Our Blog
house prices

This week’s roundup includes news that house price growth has almost ground to a halt, Sajid Javid has pledged to raise the National Living Wage to £10.50 within the next five years and Wonga mis-sold nearly 400,000 loans. 

House price growth ‘almost ground to a halt’

UK house price growth "almost ground to a halt" in September, with property prices 0.2% higher than a year ago, the Nationwide has said. 

The building society also said that prices fell by 0.2% compared with August, according to figures based on its own mortgage data. 

It said activity in the housing market had been slow, but stable, for two years. 

The average home was now valued at £215,352, it said. 

The year-on-year change in house prices is seen as the least volatile measure of the UK housing market. 

The 0.2% rise in September, down from 0.6% in August, marked the 10th month in a row in which annual price growth had been below 1%, the Nationwide said. 

Brexit uncertainty had widely been associated with the relatively static UK housing market, but some commentators have said this has led to pent-up demand. 

"When the extension of Brexit was announced there was a spike in activity in the market, which again reiterates the fact that it is uncertainty holding buyers back rather than a lack of interest," said Iain McKenzie, chief executive of The Guild of Property Professionals. 

National Living Wage to rise to £10.50, says Chancellor Sajid Javid 

Chancellor Sajid Javid has pledged to raise the National Living Wage to £10.50 within the next five years.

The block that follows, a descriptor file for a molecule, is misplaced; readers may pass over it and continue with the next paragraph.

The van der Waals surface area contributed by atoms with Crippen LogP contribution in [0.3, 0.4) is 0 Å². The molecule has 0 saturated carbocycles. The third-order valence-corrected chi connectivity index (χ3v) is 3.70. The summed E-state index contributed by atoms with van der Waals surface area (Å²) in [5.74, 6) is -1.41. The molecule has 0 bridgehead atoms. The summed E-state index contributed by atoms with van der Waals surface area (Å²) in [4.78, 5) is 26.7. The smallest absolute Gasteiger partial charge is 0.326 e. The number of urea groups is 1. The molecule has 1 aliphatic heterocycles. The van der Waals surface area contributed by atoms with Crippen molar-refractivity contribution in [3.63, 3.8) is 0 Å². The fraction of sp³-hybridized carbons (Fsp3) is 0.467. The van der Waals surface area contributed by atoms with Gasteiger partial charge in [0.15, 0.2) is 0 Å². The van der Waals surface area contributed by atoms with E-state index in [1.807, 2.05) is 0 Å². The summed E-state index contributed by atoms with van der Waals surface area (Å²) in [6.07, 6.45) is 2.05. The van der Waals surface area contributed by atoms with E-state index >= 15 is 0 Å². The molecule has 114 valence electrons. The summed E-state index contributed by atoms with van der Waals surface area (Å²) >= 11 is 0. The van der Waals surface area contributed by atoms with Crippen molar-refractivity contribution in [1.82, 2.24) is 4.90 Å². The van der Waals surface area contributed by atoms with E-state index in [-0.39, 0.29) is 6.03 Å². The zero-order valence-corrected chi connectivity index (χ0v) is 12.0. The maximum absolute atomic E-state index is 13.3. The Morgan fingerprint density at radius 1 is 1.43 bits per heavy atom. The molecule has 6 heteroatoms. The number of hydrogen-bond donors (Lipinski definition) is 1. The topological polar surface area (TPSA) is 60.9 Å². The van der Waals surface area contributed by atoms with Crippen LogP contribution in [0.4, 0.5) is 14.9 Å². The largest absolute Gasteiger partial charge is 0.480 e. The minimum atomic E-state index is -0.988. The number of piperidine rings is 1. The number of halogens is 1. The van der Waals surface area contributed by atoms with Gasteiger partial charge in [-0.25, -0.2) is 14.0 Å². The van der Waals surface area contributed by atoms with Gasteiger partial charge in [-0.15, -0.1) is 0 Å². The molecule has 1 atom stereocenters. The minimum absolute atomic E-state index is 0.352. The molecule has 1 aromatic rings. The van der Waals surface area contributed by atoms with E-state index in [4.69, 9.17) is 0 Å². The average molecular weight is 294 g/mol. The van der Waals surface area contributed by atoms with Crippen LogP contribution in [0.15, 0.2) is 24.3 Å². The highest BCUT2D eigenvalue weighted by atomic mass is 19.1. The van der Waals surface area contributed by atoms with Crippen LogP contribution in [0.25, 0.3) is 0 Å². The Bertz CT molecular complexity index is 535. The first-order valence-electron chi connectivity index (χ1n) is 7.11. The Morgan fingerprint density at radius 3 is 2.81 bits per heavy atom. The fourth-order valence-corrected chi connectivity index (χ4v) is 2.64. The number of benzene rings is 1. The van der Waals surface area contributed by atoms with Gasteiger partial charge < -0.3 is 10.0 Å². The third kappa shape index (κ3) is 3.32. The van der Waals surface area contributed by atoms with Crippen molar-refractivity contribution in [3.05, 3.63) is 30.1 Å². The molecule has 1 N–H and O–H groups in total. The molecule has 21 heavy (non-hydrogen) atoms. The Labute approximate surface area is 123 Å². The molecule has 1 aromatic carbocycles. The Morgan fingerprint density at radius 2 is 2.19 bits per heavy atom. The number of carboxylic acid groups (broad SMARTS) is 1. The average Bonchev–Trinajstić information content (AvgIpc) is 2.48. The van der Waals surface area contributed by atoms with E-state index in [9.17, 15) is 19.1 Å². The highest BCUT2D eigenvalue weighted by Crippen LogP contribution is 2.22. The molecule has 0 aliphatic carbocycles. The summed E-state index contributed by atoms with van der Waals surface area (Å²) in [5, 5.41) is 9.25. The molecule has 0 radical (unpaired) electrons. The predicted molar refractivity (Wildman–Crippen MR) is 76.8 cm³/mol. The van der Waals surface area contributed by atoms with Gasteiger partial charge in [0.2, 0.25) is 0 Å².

He will also lower the age threshold for those who qualify from 25 to 21. 

Speaking to a packed hall at the Tory Party Conference, Mr Javid said the policy would "help the next generation of go-getters to get ahead". 

The current rate for over 25s is £8.21 - but the Living Wage Foundation says it should already be £9 across the UK and £10.55 for those in London. 

Earlier this year, Labour pledged to raise the National Living Wage to £10 an hour in 2020 and to include all workers under 18 - who currently get a minimum wage of £4.35. 

Labour's shadow chancellor, John McDonnell, called Mr Javid's announcement a "pathetic attempt at catch-up". 

Mr Javid also confirmed £25bn for road projects, £220m for bus improvements and £5bn for digital infrastructure in his speech, along with extra funding for youth services. 

Wonga’s legacy of nearly 400,000 mis-sold loans 

Payday lender Wonga mis-sold loans to hundreds of thousands of people who will only receive a fraction of the compensation payments they are owed. 

Wonga was once the biggest payday lender in the UK. It was enormously successful until stricter regulation curtailed its, and other payday loan companies', lending. 

It collapsed in August in the UK following a surge in compensation claims from claims management companies acting on behalf of people who felt they should never have been given these loans. The scale of the sale of unaffordable loans seems to have been underestimated, but has now become clearer as the firm's administrators, Grant Thornton, have been running an automated claims service. 

The system checks claims against standards agreed with the Financial Ombudsman. The administrators said they had received 560,982 claims by the end of August. The majority (389,621) were justifiable and entitled to compensation. 

Ex-customers have until the end of Monday to make a claim for historic mis-sold loans via an online portal. 

Administrators hope to make payouts to those owed money by the end of January. 

So far, the compensation bill is £460m, with the average claim £1,181.